Is everything really interconnected? Is being disconnected always such a bad thing? Ajahn Brahm challenges the prevailing orthodoxy within Buddhism by pointing out when things are interconnected, when they're not, and how understanding this can be useful on our path to find peace and happiness.

Ajahn Brahm teaches us how to deal with difficult emotions and to learn how to experience more positive emotions, more often.

Ajahn Brahmali discusses Right View and good companionship at the Buddhist Society of Victoria.

Everything we do by body, speech or mind has an ethical dimension, and there are consequences for our behaviour and our actions. We are all accountable for our actions, and Ajahn Brahm explains how we sometimes get so caught up in getting through the day that we often forget or put out of mind the longer term consequences of our actions, and offers advice on how to change.

On Christmas Day in Perth Ajahn Appicchato speaks on the benefits of the good, and simple life.

Ajahn Brahm on Mindfulness – Presented at the Brahm Centre Charity Seminar in Singapore on 10 Nov 2014.

Ajahn Brahm talks about different sects of Buddhism, how it all came to be this way and what it means. Ultimately it's all the same cake, just different icing on top.

Ayye Vayama explains the origin of the term that the Buddha used to refer to himself - the Tathagatha. She then goes on to explain the significance of this term and what it means to all of us who are seeking the path to Awakening in this modern world.

Ajahn Brahm gives a talk on the Four Brahmaviharas (the Divine Abodes) of metta (loving-kindness), karuna (compassion), mudita (sympathetic joy) and upekkha (equanimity) in Toronto.

Do we have the right to believe whatever we want? Should there be limits on what people can believe? Ajahn Brahm takes on this contentious topic, pointing out that certain extreme beliefs can be dangerous to oneself and others, and we need to be careful about what we believe.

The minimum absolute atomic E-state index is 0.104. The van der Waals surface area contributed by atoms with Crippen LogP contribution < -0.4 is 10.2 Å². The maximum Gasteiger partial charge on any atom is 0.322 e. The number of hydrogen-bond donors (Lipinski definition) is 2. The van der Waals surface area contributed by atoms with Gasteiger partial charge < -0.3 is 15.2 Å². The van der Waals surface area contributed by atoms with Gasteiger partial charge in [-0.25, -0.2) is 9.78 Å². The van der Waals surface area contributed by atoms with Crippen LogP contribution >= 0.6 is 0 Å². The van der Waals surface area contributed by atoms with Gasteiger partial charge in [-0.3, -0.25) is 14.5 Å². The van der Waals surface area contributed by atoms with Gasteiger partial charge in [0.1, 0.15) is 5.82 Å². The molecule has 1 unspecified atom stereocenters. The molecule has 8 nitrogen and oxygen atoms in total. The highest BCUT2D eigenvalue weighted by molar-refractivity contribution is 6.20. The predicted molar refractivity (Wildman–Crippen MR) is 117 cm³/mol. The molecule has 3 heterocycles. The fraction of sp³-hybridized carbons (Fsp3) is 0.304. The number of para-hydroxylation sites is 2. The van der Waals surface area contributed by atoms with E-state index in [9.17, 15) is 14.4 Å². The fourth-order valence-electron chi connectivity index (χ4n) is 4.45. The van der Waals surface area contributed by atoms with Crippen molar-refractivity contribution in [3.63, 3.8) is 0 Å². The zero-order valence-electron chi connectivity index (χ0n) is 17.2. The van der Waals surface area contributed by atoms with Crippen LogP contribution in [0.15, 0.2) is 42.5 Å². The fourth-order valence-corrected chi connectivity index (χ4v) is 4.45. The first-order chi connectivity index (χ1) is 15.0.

Is it really possible to find happiness in our busy modern lives? Ajahn Brahm talks about the path to happiness in the context of our modern lives.

Many people complain about how Christmas has become so materialistic, but as Ajahn Brahm points out that there are numerous benefits to the Christmas (or Buddhamas if you’re a Buddhist) period, including the time off in which we can relax and find some peace.

Ajahn Pasanno the abbott of Abhayagiri Monastery in California offers a talk on how to train our buffalo mind.

This talks was given at the Lee Shau Kee Lecture Centre in Hong Kong in 2014.

Ajahn Brahm gives a Buddhist perspective on how to run a business and operate in the business world.

Can a Buddhist serve in a military and know that it's part of Right Livelihood? Ajahn Brahm investigates this question and others related to the ethics of killing.

Ayye Vayama explains the meaning behind some Buddhist traditions, and how reflecting upon the qualities of the Buddha can be a powerful and uplifting practice that strengthens confidence and energises the practice.

Ajahn Brahm discusses a Buddhist perspective and response on the serious issues that face the world today like climate change and terrorism. Ajahn Brahm starts by pointing out that there is no single, unified Buddhist position on all these issues because there is no central person in charge to declare a uniform position, but rather, Buddhism is a practice that helps us to understand the world and respond to its challenges.

Part of the trick of knowing how to be happy is to not force it upon ourselves as an obligation. Or as Ajahn Brahm says, "Don't worry, be grumpy!"

Ajahn Brahm gives a talk on meditation and how it works. One of the central principles and practices of Buddhism has been meditation. Those who know anything about the history of Buddhism know that it started with one person meditating under a tree. If there's any holy book in Buddhism it is the holy book of meditation in which you can read in your own heart, in the stillness of your mind rather than any scripture.

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